Several days after staffers at London’s National Gallery launched an indefinite strike to protest a plan to privatize services there, workers at the National Museum of Scotland in Edinburgh have mounted a strike of their own, the BBC reported today.
Since December 2013 members of the Public and Commercial Services Union have been campaigning against the management’s decision to remove weekend allowances—additional money paid for working on a Saturday or Sunday—for all staff employed after January 2011. The union explained that although up until now campaign efforts have been limited to weekly strikes or lunchtime walkouts, union members will now take more intense measures.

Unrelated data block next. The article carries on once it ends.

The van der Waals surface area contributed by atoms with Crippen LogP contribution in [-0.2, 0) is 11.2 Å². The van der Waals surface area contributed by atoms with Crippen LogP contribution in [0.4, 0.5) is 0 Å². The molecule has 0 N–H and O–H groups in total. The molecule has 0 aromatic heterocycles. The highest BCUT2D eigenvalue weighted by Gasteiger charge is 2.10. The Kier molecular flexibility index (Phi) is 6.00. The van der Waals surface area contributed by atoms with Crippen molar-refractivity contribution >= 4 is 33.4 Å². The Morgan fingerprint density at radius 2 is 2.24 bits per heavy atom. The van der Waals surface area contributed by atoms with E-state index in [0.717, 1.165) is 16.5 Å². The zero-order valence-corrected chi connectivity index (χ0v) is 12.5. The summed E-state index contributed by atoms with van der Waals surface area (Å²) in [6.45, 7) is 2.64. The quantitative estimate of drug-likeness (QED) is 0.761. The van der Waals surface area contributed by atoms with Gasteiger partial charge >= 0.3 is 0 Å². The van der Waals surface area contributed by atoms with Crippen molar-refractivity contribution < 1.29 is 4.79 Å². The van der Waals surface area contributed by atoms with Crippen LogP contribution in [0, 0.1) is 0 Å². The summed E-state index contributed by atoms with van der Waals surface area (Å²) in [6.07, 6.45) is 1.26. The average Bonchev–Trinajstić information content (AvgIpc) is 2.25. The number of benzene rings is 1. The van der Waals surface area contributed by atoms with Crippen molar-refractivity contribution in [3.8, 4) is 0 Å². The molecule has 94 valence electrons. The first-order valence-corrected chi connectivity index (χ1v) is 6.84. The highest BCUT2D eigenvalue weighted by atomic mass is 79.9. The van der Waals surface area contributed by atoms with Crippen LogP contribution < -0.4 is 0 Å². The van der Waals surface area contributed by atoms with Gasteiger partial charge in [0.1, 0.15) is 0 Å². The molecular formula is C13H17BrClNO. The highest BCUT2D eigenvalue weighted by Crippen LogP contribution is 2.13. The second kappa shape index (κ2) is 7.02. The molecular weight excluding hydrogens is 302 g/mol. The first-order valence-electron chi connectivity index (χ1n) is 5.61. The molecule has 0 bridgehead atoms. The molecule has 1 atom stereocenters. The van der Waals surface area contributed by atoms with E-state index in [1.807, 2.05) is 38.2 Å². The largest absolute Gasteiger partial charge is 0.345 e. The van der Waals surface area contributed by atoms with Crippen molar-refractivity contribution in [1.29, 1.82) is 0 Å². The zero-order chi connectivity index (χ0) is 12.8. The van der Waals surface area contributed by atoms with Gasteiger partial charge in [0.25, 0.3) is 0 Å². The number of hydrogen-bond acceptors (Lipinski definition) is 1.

The union’s latest strike action, which began earlier today, will persist through Sunday. An estimated 120 members will partake in protests at the museum’s main site as well as at the National War Museum. The strike coincides with the Edinburgh Festival and will most likely prevent numerous visitors from visiting the museums.
“A two tier workforce now exists in the museum, with those employed before January 2011 receiving the allowance which can amount to between £2,000 and £3,000 a year for staff who work weekend shifts,” the union wrote in an online statement. “These are low paid workers and this allowance makes a big difference to the lives of those who receive it.”
A museum spokeswoman told the BBC that the National Museum of Scotland and the National War Museum would remain partially open during the strike.